No, news is the unexpected. It is man bites dog – which is silly. Or Vladimir Putin sending an apology and flowers to Ukraine – which is pure fantasy.
News is an elected Republican endorsing an expansion of Medicaid in Georgia. Which may be just as inconceivable, but really happened.
One of the year’s grandest acts of political rebellion in the state Capitol took place last Tuesday, deep into the 39th day of a 40-day session of the Legislature.
“I am concerned that my party is going to lose thousands of health care workers and independent voters over this,” said state Sen. Chuck Hufstetler, R-Rome. “The majority of Georgians do oppose Obamacare, but six out of 10 believe we ought to expand Medicaid. There is a difference between the two.”
Hufstetler is a first-termer and a back-bencher. Literally. His seat is on the final row. But he is the sleepy, quiet type. No bomb-thrower. In fact, by trade he is an anesthetist at Redmond Regional Medical Center, the smaller of two hospitals in his district.
The occasion of Hufstetler’s outburst was the Senate debate over HB 990. The bill was the lesser of two anti-Obamacare measures in circulation, a greased piece of legislation that would take the decision of whether to expand Medicaid, as recommended by the ACA, out of the hands of the governor. Legislative approval would be required.
Gov. Nathan Deal had endorsed the whittling of his own authority, so the Senate vote and the words that went with it were mere formalities. Until Hufstetler took the well.
First, the former member of the Floyd County Commission presented his credentials. He had opposed the 2009 passage of the Affordable Care Act, he said, primarily because of its mandate that individuals purchase insurance or be fined.
But President Barack Obama has issued so many waivers for the requirement that it is almost meaningless, Hufstetler said.
What worried the Rome senator was Gov. Nathan Deal’s decision – which will soon be in the hands of the GOP-controlled Legislature – to refuse to expand the federal-state health care program for low-income Georgians.
Hufstetler cited a list of Republican governors in Arizona, Pennsylvania, Michigan, Ohio and Utah who have made their peace with the Affordable Care Act, expanding health care coverage to poorer residents in their state.
In Georgia, Medicaid expansion would wrap in an estimated 650,000 more low-income earners. The program currently covers about 1.7 million children, pregnant women, plus elderly and disabled residents.
The federal government would cover the entire cost of Medicaid expansion for the first three years, with its share gradually dropping to no less than 90 percent thereafter – a promise that most Republicans treat with high skepticism.
But Hufstetler sees something else. He sees his state giving up billions upon billions of dollars at the cost of thousands of health care jobs. With no impact on the federal deficit. Money will be flowing out of Georgia into states that have accepted Obamacare.
“I believe this transfer of wealth is going to hurt Georgia as numerous studies by Kaiser [Permanente], the University of Georgia, and Georgia State have pointed out,” Hufstetler said.
Huftsetler was the only Republican to cast a vote against HB 990. He also voted against a measure sent to the governor that will eventually force the University of Georgia to drop a federally funded program to train the “navigators” that point consumers to health insurance exchanges.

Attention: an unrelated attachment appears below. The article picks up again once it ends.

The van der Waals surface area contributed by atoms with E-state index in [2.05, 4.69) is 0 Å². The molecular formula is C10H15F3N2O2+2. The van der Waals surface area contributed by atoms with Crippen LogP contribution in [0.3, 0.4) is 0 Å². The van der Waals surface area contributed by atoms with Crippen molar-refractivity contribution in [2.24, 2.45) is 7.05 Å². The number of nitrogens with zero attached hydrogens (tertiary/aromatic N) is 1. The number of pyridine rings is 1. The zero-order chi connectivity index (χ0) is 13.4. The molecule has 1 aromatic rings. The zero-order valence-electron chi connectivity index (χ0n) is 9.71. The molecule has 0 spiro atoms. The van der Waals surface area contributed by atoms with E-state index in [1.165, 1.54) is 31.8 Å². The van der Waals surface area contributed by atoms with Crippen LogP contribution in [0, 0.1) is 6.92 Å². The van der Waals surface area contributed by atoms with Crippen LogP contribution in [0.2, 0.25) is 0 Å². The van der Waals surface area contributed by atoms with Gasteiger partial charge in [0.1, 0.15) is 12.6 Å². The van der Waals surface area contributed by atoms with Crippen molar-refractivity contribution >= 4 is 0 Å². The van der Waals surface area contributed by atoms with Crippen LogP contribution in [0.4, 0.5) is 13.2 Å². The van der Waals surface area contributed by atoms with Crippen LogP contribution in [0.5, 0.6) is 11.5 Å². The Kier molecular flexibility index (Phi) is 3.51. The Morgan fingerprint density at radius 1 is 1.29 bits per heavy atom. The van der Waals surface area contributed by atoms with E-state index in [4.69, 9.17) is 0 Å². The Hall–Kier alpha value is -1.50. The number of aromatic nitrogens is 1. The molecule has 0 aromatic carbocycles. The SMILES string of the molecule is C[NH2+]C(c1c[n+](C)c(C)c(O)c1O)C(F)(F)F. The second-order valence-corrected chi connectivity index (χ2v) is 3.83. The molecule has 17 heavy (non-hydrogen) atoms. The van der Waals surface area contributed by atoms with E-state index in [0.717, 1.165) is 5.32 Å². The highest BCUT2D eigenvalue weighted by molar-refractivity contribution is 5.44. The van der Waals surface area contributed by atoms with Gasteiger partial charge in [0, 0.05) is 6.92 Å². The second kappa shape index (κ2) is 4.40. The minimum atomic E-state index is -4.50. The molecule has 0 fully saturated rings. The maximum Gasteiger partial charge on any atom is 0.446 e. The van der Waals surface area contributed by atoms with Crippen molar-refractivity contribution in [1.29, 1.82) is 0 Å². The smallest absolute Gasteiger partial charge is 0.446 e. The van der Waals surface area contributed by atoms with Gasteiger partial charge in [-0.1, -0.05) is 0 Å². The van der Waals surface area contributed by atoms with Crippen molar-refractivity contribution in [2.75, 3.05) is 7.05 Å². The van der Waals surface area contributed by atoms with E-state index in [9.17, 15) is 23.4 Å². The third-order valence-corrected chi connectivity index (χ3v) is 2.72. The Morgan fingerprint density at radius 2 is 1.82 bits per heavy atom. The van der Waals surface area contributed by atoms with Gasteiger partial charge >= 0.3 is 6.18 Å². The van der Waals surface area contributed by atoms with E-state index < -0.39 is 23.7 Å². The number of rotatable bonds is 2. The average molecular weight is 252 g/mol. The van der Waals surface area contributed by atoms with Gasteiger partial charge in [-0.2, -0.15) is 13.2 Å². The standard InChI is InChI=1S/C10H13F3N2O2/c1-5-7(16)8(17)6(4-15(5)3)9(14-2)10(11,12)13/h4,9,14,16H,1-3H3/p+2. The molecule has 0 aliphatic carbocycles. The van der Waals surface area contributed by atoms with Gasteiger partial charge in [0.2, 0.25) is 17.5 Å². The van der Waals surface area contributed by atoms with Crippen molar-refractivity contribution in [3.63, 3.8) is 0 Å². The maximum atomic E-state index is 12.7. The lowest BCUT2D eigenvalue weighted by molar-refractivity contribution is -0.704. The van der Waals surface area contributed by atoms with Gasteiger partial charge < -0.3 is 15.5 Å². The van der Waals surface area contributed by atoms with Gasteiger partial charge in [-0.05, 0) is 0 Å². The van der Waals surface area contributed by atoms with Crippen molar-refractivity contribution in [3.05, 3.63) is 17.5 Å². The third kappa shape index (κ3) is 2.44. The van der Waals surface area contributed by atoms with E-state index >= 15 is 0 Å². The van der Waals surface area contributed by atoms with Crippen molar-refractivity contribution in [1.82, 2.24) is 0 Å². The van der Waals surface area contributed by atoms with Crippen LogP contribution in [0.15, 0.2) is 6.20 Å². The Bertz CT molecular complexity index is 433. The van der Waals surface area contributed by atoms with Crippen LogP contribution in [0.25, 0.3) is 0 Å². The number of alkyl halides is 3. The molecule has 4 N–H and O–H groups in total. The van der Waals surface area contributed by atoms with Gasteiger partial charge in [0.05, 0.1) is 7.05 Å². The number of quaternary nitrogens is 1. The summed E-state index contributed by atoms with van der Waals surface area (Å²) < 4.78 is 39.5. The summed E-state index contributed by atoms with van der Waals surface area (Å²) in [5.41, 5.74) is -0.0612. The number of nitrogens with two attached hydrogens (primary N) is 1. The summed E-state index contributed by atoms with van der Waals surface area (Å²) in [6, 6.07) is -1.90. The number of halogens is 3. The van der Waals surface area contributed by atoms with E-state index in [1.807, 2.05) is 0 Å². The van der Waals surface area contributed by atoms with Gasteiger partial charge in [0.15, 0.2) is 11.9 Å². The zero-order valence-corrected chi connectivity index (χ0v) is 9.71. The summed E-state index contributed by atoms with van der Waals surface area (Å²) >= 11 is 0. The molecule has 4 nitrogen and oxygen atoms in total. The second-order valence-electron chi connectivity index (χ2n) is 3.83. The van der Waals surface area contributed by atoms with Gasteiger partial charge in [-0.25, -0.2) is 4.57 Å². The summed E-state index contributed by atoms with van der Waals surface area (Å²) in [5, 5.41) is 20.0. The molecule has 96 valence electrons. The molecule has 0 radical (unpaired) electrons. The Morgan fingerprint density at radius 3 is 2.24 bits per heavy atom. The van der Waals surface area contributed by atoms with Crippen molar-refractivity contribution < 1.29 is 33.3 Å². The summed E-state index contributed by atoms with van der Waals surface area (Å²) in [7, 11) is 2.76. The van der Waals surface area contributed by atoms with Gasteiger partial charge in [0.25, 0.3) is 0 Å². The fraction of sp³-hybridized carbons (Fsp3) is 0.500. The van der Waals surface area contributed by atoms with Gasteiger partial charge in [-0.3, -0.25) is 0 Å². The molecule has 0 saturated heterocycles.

“I don’t know why we as Republicans would vote to not allow the University of Georgia to help enroll people at no cost to the state, to help enroll people in private insurance,” he later said.
At the very least, Hufstetler’s speech, which startled even Democrats, was inconvenient to the chief resident of the state Capitol’s second floor.
The next day, the governor would tell a gathering of rural legislators that he would back a plan allow rural hospitals in south Georgia – which are gasping for cash that could come their way under an expansion of Medicaid – to reduce the services they offer as a way of cutting expenses.
For many health care centers, the only other alternative is to shut down. Four rural hospitals have closed in the last two years. The Department of Community Health recently advanced $800,000 to a small hospital and nursing home in Fort Oglethorpe, Ga., so that it could make payroll.
The singularity of Hufstetler’s comments might be hard to understand, unless you’ve sat through a dozen or so Republican gatherings. There is a playbook, and unwavering opposition to Obamacare is at the very top of it.
Right now, when it comes to Medicaid expansion, Hufstetler stands alone among Republicans in the state Capitol. “I can’t think of anybody else,” said Matt Caseman, executive director of the Georgia Rural Health Association – who quickly declared his sincere and deep appreciation for Deal’s efforts to help rural hospitals.
As for Hufstetler, he will survive in the Legislature at least through 2016.
“I haven’t really had any negative reaction to this. I think it helps that in my eight years on the county commission, we lowered taxes six times,” Hufstetler said. “The people in my district know my record as a fiscal conservative.”
Perhaps more important, Hufstetler’s speech came after qualifying closed – he has no opposition in 2014. He might be fearless, but he’s not stupid.
Link to original article from The Atlanta Journal Constitution